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Planet Organic Westbourne Grove

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Unpackaged in Planet Organic Westbourne Grove

Hetu (Clapham Junction):

201 St. Johns Hill, London SW11 1TH

The Source

Battersea branch: 99 St John’s Rd, London, SW11 1QY

Chiswick branch: 24 Turnham Green Terrace, Chiswick, London, W4 1QP

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The Source Chiswick

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The Source Chiswick

Bulk Market (Hackney):

6 Bohemia Place, Hackney, London, E8 1DU

Harmless Store (Wood Green):

Blue House Yard, 5 River Park Rd, Wood Green, London, N22 7TB

Get Loose (Hackney):

Hackney City Farm E2 8QA, United Kingdom

The Refill Larder (Teddington):

122 High Street,Teddington TW11 8JB

BYO (Tooting):

21-23 Tooting High St, Tooting, London,SW17 0SN

 

Despite supermarkets also beginning to make changes, and the introduction of these plastic-free stores, there is still a long way to go. And although these stores aren’t accessible or practical for everyone, the increasing number of them gives us hope that things are going to change and, hopefully, we can collectively reduce the damage that plastic pollution is causing our planet.

 

Men and women in sport: can they be equal?

Team GB recently announced they are likely to have more female athletes than male participants at next year’s Olympics in Tokyo, which will be a historic moment for women in sport.

But as much as this reflects their participation in a wide range of events, it doesn’t explain if there are differences in rules.

For some sports, it is argued women are not biologically able to produce the same power as men, and are given their own event. This is most commonly seen in sports like athletics and swimming, where the differences in speed between both genders is represented by world, Olympic and championship records, which men hold the fastest times for.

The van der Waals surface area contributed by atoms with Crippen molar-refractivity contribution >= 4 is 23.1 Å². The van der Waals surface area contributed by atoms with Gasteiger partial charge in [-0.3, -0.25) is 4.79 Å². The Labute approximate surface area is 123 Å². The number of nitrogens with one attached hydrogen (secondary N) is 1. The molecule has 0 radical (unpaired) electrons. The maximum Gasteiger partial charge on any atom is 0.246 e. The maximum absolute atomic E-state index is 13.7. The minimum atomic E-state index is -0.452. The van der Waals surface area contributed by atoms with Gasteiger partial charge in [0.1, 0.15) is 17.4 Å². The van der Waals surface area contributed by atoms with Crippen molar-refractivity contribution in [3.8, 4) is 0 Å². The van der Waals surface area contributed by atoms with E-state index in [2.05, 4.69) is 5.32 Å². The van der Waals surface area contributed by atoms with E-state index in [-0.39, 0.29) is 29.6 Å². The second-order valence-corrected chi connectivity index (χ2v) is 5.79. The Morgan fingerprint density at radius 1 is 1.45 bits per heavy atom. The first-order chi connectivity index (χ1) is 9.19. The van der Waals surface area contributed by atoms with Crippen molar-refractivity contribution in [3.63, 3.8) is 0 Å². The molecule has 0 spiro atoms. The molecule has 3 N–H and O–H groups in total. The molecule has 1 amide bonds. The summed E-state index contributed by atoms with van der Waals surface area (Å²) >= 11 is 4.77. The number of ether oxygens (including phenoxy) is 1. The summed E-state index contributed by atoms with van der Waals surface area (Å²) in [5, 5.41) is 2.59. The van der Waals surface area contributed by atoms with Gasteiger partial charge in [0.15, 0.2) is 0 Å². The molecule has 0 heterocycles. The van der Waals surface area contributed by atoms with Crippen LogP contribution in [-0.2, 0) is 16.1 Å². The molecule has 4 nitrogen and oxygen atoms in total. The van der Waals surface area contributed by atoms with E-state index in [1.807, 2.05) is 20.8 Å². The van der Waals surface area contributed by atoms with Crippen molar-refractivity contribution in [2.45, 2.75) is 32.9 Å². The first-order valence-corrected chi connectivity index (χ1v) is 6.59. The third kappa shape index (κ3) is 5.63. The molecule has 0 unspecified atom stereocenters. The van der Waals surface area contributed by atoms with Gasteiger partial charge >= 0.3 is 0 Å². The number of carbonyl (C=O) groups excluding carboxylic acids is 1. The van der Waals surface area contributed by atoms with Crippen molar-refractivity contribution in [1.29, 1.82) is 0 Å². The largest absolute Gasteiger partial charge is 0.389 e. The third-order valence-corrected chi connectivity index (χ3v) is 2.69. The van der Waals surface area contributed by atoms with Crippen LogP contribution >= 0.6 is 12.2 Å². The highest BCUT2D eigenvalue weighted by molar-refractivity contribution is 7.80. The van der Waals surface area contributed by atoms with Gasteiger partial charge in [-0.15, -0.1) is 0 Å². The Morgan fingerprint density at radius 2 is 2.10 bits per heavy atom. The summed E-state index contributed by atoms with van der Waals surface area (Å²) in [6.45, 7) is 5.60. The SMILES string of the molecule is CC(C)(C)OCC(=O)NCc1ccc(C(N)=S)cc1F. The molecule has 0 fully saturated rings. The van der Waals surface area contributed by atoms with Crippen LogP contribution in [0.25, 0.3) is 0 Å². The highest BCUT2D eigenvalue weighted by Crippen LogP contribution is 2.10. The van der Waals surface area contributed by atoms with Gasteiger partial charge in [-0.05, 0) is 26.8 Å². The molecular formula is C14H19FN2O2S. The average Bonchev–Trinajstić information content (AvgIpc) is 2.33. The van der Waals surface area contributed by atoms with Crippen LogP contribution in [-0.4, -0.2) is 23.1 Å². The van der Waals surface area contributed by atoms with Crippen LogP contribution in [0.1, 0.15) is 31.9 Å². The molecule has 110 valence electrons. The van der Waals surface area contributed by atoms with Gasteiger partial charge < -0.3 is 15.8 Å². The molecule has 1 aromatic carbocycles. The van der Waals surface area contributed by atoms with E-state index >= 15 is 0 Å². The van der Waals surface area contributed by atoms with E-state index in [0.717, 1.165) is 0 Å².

But most of the events in both sports are the same. In athletics, the only differences in Olympic events are the hurdles – where men compete over 110m and women over 100m – the men’s decathlon and the women’s heptathlon, and women not having a 50k race walk.

And it’s even better news for swimming, where the only event women don’t compete in is the 1500m freestyle. But this is set to change in Tokyo, as the IOC announced its addition to the women’s competition.

It seems physical differences can mean unfair competitions if men and women participated against each other, but this is not always the case.

Along with mixed events becoming increasingly popular in sports including swimming, athletics and diving, there are mental sports where women could compete with the men, but don’t.

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Mixed relay events have been added competitions in the last few years, and have been popular among fans and athletes (image courtesy of Pexels)

In snooker, women have their own tournaments, but for many years people have questioned why they cannot compete against men. Reanne Evans, an 11-time world champion in the women’s event, was invited to the main world championships in 2017, and historically won her first round qualifying match, before losing in the next round. Despite this, many female players are yet to appear in the main draw of a ranking tournament.